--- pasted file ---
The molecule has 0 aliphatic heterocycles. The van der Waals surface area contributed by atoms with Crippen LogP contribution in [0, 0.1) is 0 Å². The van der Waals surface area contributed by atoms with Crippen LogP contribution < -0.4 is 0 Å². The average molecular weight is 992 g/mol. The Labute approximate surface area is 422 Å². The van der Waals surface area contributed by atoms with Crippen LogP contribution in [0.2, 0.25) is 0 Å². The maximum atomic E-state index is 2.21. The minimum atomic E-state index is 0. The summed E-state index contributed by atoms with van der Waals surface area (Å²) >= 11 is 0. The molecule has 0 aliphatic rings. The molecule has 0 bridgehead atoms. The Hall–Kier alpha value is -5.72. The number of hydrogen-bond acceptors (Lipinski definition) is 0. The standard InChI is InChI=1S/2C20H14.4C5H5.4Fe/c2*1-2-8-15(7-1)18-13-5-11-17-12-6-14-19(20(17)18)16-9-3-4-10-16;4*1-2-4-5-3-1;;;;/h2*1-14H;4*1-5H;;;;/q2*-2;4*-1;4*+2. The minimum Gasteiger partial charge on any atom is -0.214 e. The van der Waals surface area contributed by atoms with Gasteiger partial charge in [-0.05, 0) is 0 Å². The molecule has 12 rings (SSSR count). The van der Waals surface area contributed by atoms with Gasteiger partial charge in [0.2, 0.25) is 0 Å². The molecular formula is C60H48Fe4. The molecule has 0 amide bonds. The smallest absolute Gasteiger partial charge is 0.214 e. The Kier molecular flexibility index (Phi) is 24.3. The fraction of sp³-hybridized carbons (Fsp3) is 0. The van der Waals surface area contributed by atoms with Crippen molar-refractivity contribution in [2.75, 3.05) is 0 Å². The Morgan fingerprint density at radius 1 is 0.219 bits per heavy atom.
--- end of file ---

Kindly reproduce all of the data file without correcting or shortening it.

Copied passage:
The molecule has 0 aliphatic heterocycles. The van der Waals surface area contributed by atoms with Crippen LogP contribution in [0, 0.1) is 0 Å². The van der Waals surface area contributed by atoms with Crippen LogP contribution < -0.4 is 0 Å². The average molecular weight is 992 g/mol. The Labute approximate surface area is 422 Å². The van der Waals surface area contributed by atoms with Crippen LogP contribution in [0.2, 0.25) is 0 Å². The maximum atomic E-state index is 2.21. The minimum atomic E-state index is 0. The summed E-state index contributed by atoms with van der Waals surface area (Å²) >= 11 is 0. The molecule has 0 aliphatic rings. The molecule has 0 bridgehead atoms. The Hall–Kier alpha value is -5.72. The number of hydrogen-bond acceptors (Lipinski definition) is 0. The standard InChI is InChI=1S/2C20H14.4C5H5.4Fe/c2*1-2-8-15(7-1)18-13-5-11-17-12-6-14-19(20(17)18)16-9-3-4-10-16;4*1-2-4-5-3-1;;;;/h2*1-14H;4*1-5H;;;;/q2*-2;4*-1;4*+2. The minimum Gasteiger partial charge on any atom is -0.214 e. The van der Waals surface area contributed by atoms with Gasteiger partial charge in [-0.05, 0) is 0 Å². The molecule has 12 rings (SSSR count). The van der Waals surface area contributed by atoms with Gasteiger partial charge in [0.2, 0.25) is 0 Å². The molecular formula is C60H48Fe4. The molecule has 0 amide bonds. The smallest absolute Gasteiger partial charge is 0.214 e. The Kier molecular flexibility index (Phi) is 24.3. The fraction of sp³-hybridized carbons (Fsp3) is 0. The van der Waals surface area contributed by atoms with Crippen molar-refractivity contribution in [2.75, 3.05) is 0 Å². The Morgan fingerprint density at radius 1 is 0.219 bits per heavy atom.